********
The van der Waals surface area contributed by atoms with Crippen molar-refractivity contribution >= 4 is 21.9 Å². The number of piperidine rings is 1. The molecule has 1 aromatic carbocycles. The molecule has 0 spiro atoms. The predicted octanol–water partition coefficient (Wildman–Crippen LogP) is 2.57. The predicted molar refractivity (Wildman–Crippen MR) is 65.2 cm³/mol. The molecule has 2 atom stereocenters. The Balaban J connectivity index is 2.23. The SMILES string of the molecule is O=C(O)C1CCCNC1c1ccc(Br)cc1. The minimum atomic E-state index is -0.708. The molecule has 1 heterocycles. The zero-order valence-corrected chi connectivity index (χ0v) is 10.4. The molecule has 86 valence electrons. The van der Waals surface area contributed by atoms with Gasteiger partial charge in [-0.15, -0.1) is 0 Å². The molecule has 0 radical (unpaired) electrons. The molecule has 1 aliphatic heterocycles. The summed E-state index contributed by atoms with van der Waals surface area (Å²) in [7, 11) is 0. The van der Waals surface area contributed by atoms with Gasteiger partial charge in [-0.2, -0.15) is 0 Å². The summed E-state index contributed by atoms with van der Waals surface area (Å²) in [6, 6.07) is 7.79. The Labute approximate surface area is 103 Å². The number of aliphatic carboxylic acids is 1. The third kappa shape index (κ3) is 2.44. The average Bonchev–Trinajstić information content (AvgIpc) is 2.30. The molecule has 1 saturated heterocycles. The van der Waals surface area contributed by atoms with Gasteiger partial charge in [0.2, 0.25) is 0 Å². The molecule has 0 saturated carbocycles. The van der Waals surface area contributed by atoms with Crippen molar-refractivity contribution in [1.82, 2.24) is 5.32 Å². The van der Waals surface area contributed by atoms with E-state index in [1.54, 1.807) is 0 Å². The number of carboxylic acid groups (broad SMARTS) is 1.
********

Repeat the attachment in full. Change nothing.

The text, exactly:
The van der Waals surface area contributed by atoms with Crippen molar-refractivity contribution >= 4 is 21.9 Å². The number of piperidine rings is 1. The molecule has 1 aromatic carbocycles. The molecule has 0 spiro atoms. The predicted octanol–water partition coefficient (Wildman–Crippen LogP) is 2.57. The predicted molar refractivity (Wildman–Crippen MR) is 65.2 cm³/mol. The molecule has 2 atom stereocenters. The Balaban J connectivity index is 2.23. The SMILES string of the molecule is O=C(O)C1CCCNC1c1ccc(Br)cc1. The minimum atomic E-state index is -0.708. The molecule has 1 heterocycles. The zero-order valence-corrected chi connectivity index (χ0v) is 10.4. The molecule has 86 valence electrons. The van der Waals surface area contributed by atoms with Gasteiger partial charge in [-0.15, -0.1) is 0 Å². The molecule has 0 radical (unpaired) electrons. The molecule has 1 aliphatic heterocycles. The summed E-state index contributed by atoms with van der Waals surface area (Å²) in [7, 11) is 0. The van der Waals surface area contributed by atoms with Gasteiger partial charge in [-0.2, -0.15) is 0 Å². The summed E-state index contributed by atoms with van der Waals surface area (Å²) in [6, 6.07) is 7.79. The Labute approximate surface area is 103 Å². The number of aliphatic carboxylic acids is 1. The third kappa shape index (κ3) is 2.44. The average Bonchev–Trinajstić information content (AvgIpc) is 2.30. The molecule has 1 saturated heterocycles. The van der Waals surface area contributed by atoms with Gasteiger partial charge in [0.2, 0.25) is 0 Å². The molecule has 0 saturated carbocycles. The van der Waals surface area contributed by atoms with Crippen molar-refractivity contribution in [1.82, 2.24) is 5.32 Å². The van der Waals surface area contributed by atoms with E-state index in [1.54, 1.807) is 0 Å². The number of carboxylic acid groups (broad SMARTS) is 1.